As I’ve stated before, I highly value certification. I think they provide a good goal and can encourage someone to dig deep and learn features of a technology they may have never looked into otherwise. I recently had a discussion which started with the question “can certifications make a career?” The even split came down to “yes, they prove your knowledge” and “no, it’s too easy to cheat for them to be valuable”.
I sat the VCAP6-DCV Beta last night. First off the test was extremely fun, much like the VCAP5-DCA. In a live lab your skills are really tested. The new interface provided some challenges but is overall better than the legacy interface. The console is faster and it’s a lot nicer to be able to open the manual over the interface. It is very cramped though. My center maybe had an 18 inch monitor so I was still minimizing my manual a lot.
As I prepare to take an advanced test on a version of VMware I had never touched prior to dropping my $100 I knew I needed a strategy. I searched the blueprint for what was new and hoped my notes from the DCA were enough to patch me through. Plenty of articles exist to study by. I used many of them to prepare myself. When the time comes for me to take my seat here is how I’ll prepare:
VMware recently announced a 2 week availability for the VCAP6-DCV Deploy beta. After some debate I signed up to sit the exam on June 28, 2016. They provide a beta version of the blueprint so I started there to see what had changed from my VCAP5-DCA 5.5 blueprint and notes. I made some quick notes and want to share them here. As a disclaimer my list is quick first pass.
About two years ago I just happened to read an article in CIO magazine about “The Cloud”. I’ve always been a huge fan of virtualization and getting the most computing for my money. Reading about AWS in particular really excited me. I thought of Amazon as a fantastic retailer and this article and the research done afterward really opened my eyes. I’m all about infrastructure and approached my studies from that perspective.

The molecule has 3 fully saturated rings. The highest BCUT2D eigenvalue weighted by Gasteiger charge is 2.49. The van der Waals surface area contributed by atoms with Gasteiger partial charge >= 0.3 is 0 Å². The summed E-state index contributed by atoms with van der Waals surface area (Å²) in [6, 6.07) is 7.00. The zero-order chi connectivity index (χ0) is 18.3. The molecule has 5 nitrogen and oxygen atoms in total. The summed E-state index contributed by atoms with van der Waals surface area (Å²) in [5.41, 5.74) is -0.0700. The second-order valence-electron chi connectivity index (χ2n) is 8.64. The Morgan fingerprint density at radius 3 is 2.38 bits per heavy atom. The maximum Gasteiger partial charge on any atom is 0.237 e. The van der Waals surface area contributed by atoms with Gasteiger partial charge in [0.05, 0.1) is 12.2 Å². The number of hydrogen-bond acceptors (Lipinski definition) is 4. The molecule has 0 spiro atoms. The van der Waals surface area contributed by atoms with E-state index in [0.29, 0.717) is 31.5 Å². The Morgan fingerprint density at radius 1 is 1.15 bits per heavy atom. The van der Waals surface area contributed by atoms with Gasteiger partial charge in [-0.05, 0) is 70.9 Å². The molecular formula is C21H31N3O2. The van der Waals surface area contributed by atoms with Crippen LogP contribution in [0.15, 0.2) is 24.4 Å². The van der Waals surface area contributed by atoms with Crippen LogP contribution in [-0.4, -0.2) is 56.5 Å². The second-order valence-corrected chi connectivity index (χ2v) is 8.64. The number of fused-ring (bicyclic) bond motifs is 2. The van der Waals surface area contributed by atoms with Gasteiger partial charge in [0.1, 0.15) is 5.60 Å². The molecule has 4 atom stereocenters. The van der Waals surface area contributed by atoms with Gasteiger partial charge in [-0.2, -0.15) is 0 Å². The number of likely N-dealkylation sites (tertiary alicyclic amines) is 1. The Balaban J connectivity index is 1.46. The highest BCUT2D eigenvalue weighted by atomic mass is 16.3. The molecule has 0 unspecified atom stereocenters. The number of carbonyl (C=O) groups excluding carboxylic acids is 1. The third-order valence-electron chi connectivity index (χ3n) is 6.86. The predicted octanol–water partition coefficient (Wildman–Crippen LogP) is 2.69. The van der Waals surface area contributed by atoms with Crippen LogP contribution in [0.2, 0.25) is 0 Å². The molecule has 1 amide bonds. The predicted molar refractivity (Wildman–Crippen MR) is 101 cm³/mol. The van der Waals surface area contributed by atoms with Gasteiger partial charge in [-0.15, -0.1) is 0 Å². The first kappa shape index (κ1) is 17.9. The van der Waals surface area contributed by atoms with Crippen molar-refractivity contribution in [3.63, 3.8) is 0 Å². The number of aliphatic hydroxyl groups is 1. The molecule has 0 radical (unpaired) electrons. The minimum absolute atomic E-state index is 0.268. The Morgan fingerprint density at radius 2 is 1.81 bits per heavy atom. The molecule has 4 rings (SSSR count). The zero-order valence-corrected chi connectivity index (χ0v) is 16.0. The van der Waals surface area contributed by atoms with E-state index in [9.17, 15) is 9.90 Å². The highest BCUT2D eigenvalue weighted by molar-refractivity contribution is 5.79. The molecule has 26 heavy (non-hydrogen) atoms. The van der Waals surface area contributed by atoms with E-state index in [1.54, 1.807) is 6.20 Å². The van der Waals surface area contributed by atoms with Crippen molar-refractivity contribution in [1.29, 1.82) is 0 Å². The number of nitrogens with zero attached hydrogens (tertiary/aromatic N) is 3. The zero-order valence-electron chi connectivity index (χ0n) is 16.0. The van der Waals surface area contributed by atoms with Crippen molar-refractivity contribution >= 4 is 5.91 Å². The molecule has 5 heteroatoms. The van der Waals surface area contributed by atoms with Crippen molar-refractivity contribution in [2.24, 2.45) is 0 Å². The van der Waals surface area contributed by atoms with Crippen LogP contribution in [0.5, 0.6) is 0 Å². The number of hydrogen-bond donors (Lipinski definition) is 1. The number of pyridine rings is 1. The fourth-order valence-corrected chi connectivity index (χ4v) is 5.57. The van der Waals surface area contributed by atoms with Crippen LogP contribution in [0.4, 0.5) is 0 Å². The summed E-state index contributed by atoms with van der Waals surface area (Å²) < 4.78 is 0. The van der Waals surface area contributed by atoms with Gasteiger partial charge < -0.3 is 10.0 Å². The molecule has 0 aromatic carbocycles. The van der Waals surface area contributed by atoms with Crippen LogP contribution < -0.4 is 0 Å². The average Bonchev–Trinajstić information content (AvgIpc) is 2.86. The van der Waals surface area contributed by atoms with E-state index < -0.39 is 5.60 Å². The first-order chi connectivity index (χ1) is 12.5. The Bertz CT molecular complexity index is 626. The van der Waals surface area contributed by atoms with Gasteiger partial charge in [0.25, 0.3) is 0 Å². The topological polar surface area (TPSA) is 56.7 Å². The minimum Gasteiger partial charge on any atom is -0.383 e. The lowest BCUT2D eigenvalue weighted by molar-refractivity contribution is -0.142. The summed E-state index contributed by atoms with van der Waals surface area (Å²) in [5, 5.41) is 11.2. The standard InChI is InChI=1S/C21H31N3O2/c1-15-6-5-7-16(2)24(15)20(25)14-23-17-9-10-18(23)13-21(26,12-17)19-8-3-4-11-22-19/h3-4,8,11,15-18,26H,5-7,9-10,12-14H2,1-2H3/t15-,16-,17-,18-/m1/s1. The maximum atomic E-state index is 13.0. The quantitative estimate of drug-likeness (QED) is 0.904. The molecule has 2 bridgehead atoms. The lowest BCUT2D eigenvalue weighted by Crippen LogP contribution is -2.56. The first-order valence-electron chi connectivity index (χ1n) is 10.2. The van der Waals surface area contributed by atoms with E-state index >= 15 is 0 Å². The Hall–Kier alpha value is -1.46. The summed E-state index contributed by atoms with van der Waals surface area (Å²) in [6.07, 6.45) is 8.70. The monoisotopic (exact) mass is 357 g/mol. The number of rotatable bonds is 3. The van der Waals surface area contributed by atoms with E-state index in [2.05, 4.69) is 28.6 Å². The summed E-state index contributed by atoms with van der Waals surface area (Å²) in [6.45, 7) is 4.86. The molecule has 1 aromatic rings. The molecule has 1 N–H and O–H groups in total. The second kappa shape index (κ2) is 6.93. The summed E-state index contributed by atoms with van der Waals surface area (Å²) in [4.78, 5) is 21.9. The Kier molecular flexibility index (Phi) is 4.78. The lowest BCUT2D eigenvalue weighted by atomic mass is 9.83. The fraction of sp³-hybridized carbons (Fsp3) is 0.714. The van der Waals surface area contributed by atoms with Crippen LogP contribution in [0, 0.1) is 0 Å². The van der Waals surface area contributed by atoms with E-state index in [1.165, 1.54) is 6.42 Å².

Being in technology is hard. You have multiple priorities, projects, implementation, and break-fix issues that come your way. If you’re anything like me you want to fix everything and sometimes something could slip through the cracks. It happens to everyone occasionally and we’re all human. I spend a significant amount of time trying to stop that from happening to me. Being a successful technician and team member means you try to mitigate missing priorities.
On March 29th I posted about VMware’s announcement regarding the retirement of the VCAP5 exams. Passing these exams have always been a bucket list item for me. I feel that they confirm a technician’s ability to actually use and conceptualize VMware more beyond the typical multiple choice exam. The VCP has become required for many job so having the next level up should set me apart from the competition. So after my March 8th pass I started gathering material to sit the DCD.
Fibre channel storage is great because it mostly “just works”. You provision storage, assign it to the WWPNs, rescan the adapters, and the luns are presented. There isn’t a lot of configuration in the GUI and, honestly, it can be hard to detect link speed or even if a link is up. In the Storage Adapter tab you can see if a path is down, but how do you detect the link speed?
On March 23rd VMware officially announced the retirement of their VCAP5 Datacenter exams. Read the official information here: 4 Exam Retirements in June It’s an interesting move as the VCAP6-DCA and DCD exams aren’t even available to book right now. You can still book and sit the exam up until the expiration dates (June 4th for DCA, June 24th for the DCD). I expected this but am a little disappointed. I booked my DCD for May 27th with the backup plan of taking a second shot at VMworld should I need it.
I don’t have a degree in Information Technology or in Computer Science. I’ve occasionally entertained going back to school to formally cement my education but never taken that step. Since I don’t have that education I’ve always looked to certification as a way to “prove my worth.” Some people may argue that certifications are just paper and aren’t worth anything, however I strongly disagree. I feel having a focus and a goal to work toward sharpens my continued education.